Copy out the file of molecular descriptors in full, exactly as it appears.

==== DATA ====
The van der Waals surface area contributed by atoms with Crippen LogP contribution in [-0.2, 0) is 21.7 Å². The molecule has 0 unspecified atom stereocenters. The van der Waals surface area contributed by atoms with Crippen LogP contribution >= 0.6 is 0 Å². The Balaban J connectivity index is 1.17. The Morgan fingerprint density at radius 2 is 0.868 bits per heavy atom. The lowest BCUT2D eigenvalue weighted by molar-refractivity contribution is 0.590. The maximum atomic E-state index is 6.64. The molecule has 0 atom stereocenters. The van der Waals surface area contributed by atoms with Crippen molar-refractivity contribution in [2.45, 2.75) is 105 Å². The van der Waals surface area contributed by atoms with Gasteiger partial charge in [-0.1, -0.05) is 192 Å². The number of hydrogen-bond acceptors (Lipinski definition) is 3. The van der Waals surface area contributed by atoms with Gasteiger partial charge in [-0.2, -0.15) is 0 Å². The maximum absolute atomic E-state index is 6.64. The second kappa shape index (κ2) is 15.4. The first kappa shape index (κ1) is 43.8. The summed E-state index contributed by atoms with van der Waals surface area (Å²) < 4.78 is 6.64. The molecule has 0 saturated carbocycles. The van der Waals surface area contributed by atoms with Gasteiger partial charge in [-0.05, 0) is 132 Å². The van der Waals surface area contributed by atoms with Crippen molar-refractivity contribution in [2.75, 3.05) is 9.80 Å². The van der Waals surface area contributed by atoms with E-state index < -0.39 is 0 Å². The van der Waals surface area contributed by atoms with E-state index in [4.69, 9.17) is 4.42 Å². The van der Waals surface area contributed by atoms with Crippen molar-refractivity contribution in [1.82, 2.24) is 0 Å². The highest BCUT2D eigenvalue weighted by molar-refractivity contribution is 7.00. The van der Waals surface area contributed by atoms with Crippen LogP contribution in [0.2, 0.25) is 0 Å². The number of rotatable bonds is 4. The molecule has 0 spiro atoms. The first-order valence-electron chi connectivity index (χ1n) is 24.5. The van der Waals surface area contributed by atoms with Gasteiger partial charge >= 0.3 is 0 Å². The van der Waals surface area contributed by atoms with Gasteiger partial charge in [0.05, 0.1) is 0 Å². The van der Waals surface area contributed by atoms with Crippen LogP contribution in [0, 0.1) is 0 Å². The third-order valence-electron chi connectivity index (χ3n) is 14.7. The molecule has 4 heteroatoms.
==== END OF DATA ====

The van der Waals surface area contributed by atoms with Crippen LogP contribution in [-0.2, 0) is 21.7 Å². The molecule has 0 unspecified atom stereocenters. The van der Waals surface area contributed by atoms with Crippen LogP contribution >= 0.6 is 0 Å². The Balaban J connectivity index is 1.17. The Morgan fingerprint density at radius 2 is 0.868 bits per heavy atom. The lowest BCUT2D eigenvalue weighted by molar-refractivity contribution is 0.590. The maximum atomic E-state index is 6.64. The molecule has 0 atom stereocenters. The van der Waals surface area contributed by atoms with Crippen molar-refractivity contribution in [2.45, 2.75) is 105 Å². The van der Waals surface area contributed by atoms with Gasteiger partial charge in [-0.1, -0.05) is 192 Å². The number of hydrogen-bond acceptors (Lipinski definition) is 3. The van der Waals surface area contributed by atoms with Gasteiger partial charge in [-0.2, -0.15) is 0 Å². The maximum absolute atomic E-state index is 6.64. The second kappa shape index (κ2) is 15.4. The first kappa shape index (κ1) is 43.8. The summed E-state index contributed by atoms with van der Waals surface area (Å²) < 4.78 is 6.64. The molecule has 0 saturated carbocycles. The van der Waals surface area contributed by atoms with Gasteiger partial charge in [-0.05, 0) is 132 Å². The van der Waals surface area contributed by atoms with Crippen molar-refractivity contribution in [2.75, 3.05) is 9.80 Å². The van der Waals surface area contributed by atoms with E-state index < -0.39 is 0 Å². The van der Waals surface area contributed by atoms with E-state index in [4.69, 9.17) is 4.42 Å². The van der Waals surface area contributed by atoms with Crippen molar-refractivity contribution in [1.82, 2.24) is 0 Å². The highest BCUT2D eigenvalue weighted by molar-refractivity contribution is 7.00. The van der Waals surface area contributed by atoms with Crippen LogP contribution in [0.2, 0.25) is 0 Å². The number of rotatable bonds is 4. The molecule has 0 spiro atoms. The first-order valence-electron chi connectivity index (χ1n) is 24.5. The van der Waals surface area contributed by atoms with Gasteiger partial charge >= 0.3 is 0 Å². The van der Waals surface area contributed by atoms with Gasteiger partial charge in [0.05, 0.1) is 0 Å². The van der Waals surface area contributed by atoms with Crippen LogP contribution in [0, 0.1) is 0 Å². The third-order valence-electron chi connectivity index (χ3n) is 14.7. The molecule has 4 heteroatoms.